{
                  // first time thru:
                  // instantiate a new locks object.

                Locks2 Locks = new Locks2();  // if instantiated  here it doesn't get wiped out, but others cannot scope it???
                TextBox1.Text = "Initial Value";
                Locks.RegistrationDate = TextBox1.Text;


               // locks is already created, SomeCode can use it.
                SomeCode();  

                // last thing you do on the page.  You only need to save it again if you modify it.
             
                ViewState["Locks"] = Locks;  
            }
            else
            {
              //note this is called before the textbox changed
              //Locks populated here, all other functions can use it.
                Locks = (Locks2)ViewState["Locks"];
            }
        }

        protected void SomeCode()
        { 
/*********** no need for Locks as it's read from page_load
//            Locks = (Locks2)ViewState["Locks"];  
// you can just use it.
// you lost scope because you were trying to read the viewstate when it didn't exist . . . doesn't happen on page != postBack.
            string nop = Locks.RegistrationDate;
        }

        protected void TextBox1_TextChanged(object sender, EventArgs e)
        {
            
            Locks.RegistrationDate = TextBox1.Text;  
            TextBox1.Text = Locks.RegistrationDate;

            //locks potentially modified, so save it.
            ViewState["Locks"] = Locks;  
        }
    }
}

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SamCashAuthor Commented:
Kyle,

Thanks for the comment.

As usual as one works a problem it gets down to a couple of lines.  The loss of scope in SomeCode(){}?

Thanks Much
Sam

using System;
using System.Collections.Generic;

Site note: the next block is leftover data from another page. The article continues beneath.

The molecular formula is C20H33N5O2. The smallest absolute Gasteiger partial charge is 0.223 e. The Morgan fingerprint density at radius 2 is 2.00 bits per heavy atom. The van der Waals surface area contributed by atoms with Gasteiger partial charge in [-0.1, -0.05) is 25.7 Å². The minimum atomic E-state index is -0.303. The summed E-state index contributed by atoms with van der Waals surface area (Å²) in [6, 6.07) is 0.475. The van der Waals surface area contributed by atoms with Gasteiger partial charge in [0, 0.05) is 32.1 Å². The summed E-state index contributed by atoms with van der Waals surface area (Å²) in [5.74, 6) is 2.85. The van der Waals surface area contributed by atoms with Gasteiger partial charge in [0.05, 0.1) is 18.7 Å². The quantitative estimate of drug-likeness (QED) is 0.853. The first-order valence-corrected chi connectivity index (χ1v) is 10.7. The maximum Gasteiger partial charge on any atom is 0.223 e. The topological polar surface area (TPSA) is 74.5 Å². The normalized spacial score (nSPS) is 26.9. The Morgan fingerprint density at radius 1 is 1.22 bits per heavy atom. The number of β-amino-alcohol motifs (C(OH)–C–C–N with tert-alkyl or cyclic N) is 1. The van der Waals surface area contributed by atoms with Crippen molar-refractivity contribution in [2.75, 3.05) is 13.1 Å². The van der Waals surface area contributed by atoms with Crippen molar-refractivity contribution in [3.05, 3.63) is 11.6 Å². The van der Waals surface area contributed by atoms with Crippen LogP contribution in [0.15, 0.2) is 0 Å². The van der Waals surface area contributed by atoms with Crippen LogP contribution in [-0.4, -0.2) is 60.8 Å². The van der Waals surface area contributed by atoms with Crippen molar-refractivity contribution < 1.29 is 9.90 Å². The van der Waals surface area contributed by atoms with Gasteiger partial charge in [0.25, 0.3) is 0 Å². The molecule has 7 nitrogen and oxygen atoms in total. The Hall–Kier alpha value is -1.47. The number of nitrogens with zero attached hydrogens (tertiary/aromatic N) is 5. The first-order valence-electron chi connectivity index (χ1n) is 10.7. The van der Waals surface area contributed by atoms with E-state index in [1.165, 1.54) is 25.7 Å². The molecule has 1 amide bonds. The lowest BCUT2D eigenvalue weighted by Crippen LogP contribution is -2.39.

using System.Linq;
using System.Web;
using System.Web.UI;
using System.Web.UI.WebControls;

namespace WebApplication1.BusinessLogic
{
    public partial class InstantiateClass : System.Web.UI.Page
    {
        Simple MyClass; //This reference is to have "page" scope
        protected void Page_Load(object sender, EventArgs e)
        {
            if (!IsPostBack)
            {
                Simple MyClass = new Simple();
                ViewState["MyClass"] = MyClass; //Save on Page_Unload? for postback
                
                string nop = MyClass.SimpleProperty;
                SomeCode(); //Called here no scope in SomeCode(){}, NullReferenceExecption: Object reference not set to an instance of an object. [comment this line out to get by here]
            }
            else
            {
                MyClass = (Simple)ViewState["MyClass"];  //Get it from last page
                string nop = MyClass.SimpleProperty;
                SomeCode(); //Called here has scope in SomeCode(){}
            }
        }
        protected void Button1_Click(object sender, EventArgs e)
        {
            string nop = MyClass.SimpleProperty;
            SomeCode(); //Called here has scope in SomeCode(){}
        }
        protected void SomeCode()
        {
            string nop = MyClass.SimpleProperty;  // MyClass has scope when called from anywhere on this page execpt if (!IsPostBack)
        }
    }
}
//namespace WebApplication1.BusinessLogic
//{
//    [Serializable()]
//    public class Simple
//    {
//        public string SimpleProperty
//        {
//            get
//            {
//                m_SimpleProperty = "Scoped";
//                return m_SimpleProperty;
//            }
//        }
//        private string m_SimpleProperty;
//    }
//}

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Kyle AbrahamsSenior .Net DeveloperCommented:
in the (!PostBack)  Part:

Simple MyClass = new Simple();  // BAD LINE.

Correctly:
MyClass = new Simple();

Explanation:
You're already declared MyClass for the page

If you declare
Simple MyClass = new Simple();  

you're creating a new object with the same name, that's NOT the page variable.

Removing the "Simple" on the left (eg:  the correct line) says use the page variable.

My apologies for not correcting that before, I don't normally use a compiler when I post to these.  Didn't mean to make it more confusing for you.

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SamCashAuthor Commented:
Kyle, Ste5an,

From a couple of lines down to one word.  Delete one word and everything works.  

Thank you very much I have learned a lot as I researched many topics trying to solve this.  I much better understand the Page Life cycle (lots more to learn before I able to use it effectively), about View state, Caching, and Sessions.

Thanks Again
Sam